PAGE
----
13. "Satchelmouth Baby" - Deek Watson And His Brown Dots - Manor 1026-B - 1946.
        14. "Pretty Eyed Baby" - Bill Johnson And His Musical Notes - RCA Victor 20-2235-A - 1947.
        15. "Satchel Mouth Baby" - The Basin Street Boys - Exclusive 19x - 1947.
        16. "Pretty Eyed Baby" - Jane Turzey And Her Trio - Decca 27479 - 1951.
        17. "Pretty Eyed Baby" - Billy Williams Quartet - M-G-M 10967-A - 1951.
        18. "Thank You For The Lies" - Dusty Brooks And His Four Tones - Memo 1001 - 1945.
        19. "Play Jackpot" - Dusty Brooks And His Four Tones - Memo 1001 - 1945.
        20. "Uptown Rhythm" - Dusty Brooks And His Four Tones - Memo 1002 - 1945.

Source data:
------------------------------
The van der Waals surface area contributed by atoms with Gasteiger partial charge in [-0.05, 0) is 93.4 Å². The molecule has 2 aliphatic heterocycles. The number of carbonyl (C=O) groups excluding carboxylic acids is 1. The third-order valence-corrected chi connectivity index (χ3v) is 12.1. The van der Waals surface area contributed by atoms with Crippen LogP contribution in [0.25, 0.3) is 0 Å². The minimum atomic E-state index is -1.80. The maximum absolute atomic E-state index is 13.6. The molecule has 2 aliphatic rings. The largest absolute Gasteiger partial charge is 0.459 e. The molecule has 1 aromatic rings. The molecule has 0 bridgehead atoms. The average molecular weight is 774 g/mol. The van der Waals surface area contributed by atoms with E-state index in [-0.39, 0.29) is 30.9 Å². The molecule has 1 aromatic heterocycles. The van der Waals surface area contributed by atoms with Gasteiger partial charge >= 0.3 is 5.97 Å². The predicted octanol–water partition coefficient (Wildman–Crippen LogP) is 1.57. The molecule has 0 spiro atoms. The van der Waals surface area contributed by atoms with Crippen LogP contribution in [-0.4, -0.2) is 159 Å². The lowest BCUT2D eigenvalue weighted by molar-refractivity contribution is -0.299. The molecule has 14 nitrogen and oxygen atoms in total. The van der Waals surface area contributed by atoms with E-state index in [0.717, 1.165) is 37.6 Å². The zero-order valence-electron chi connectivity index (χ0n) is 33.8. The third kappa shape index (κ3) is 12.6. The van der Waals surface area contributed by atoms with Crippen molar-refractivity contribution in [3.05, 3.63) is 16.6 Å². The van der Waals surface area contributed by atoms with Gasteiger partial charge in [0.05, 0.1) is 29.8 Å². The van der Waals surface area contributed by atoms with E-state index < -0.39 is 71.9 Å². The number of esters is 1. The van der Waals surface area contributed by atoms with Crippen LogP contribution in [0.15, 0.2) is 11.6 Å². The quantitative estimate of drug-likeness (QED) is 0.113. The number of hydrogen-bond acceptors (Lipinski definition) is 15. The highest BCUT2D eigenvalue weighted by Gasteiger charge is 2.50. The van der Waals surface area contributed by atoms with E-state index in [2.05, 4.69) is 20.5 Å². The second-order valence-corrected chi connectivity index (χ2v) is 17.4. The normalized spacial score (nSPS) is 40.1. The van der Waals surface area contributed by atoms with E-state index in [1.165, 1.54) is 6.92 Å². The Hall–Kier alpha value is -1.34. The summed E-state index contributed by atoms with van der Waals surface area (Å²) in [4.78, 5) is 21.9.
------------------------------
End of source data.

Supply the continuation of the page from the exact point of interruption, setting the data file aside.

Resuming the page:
21. "Little Chum" - Dusty Brooks And His Four Tones - Memo 1002 - 1945.
        22. "Please Don't Rush Me" - Dusty Brooks And His Four Tones - Memo 1003 - 1945.
        23. "Seclusion" - Dusty Brooks And His Four Tones - Memo 1003 - 1945.
        24. "Put Your Cards On The Table" - Dusty Brooks And His Four Tones - Memo 7001-A - 1948.
        25. "Sleepy Time In Hawaii" - Otis Rene With The Jones Boys Sing Band - Decca 1439 A - 1937.
        26. "Pickin' A Rib" - The Jones Boys Sing Band - Decca 1439 B - 1937.
        27. "Sleepy Time In Hawaii" - The Jones Boys Sing Band - Recordings Incorporated B-5607 - 1937.
        28. "Pickin' A Rib" - The Jones Boys Sing Band - Recordings Incorporated B-5607 - 1937.
 
          ALL TWENTY-EIGHT ABOVE SONGS played in sequence.
 
          ALL THIRTEEN SONGS ABOVE BY THE FOUR TONES played in sequence.


           [To download audio files, right-click on song title link and then select "Save link (target) as..."]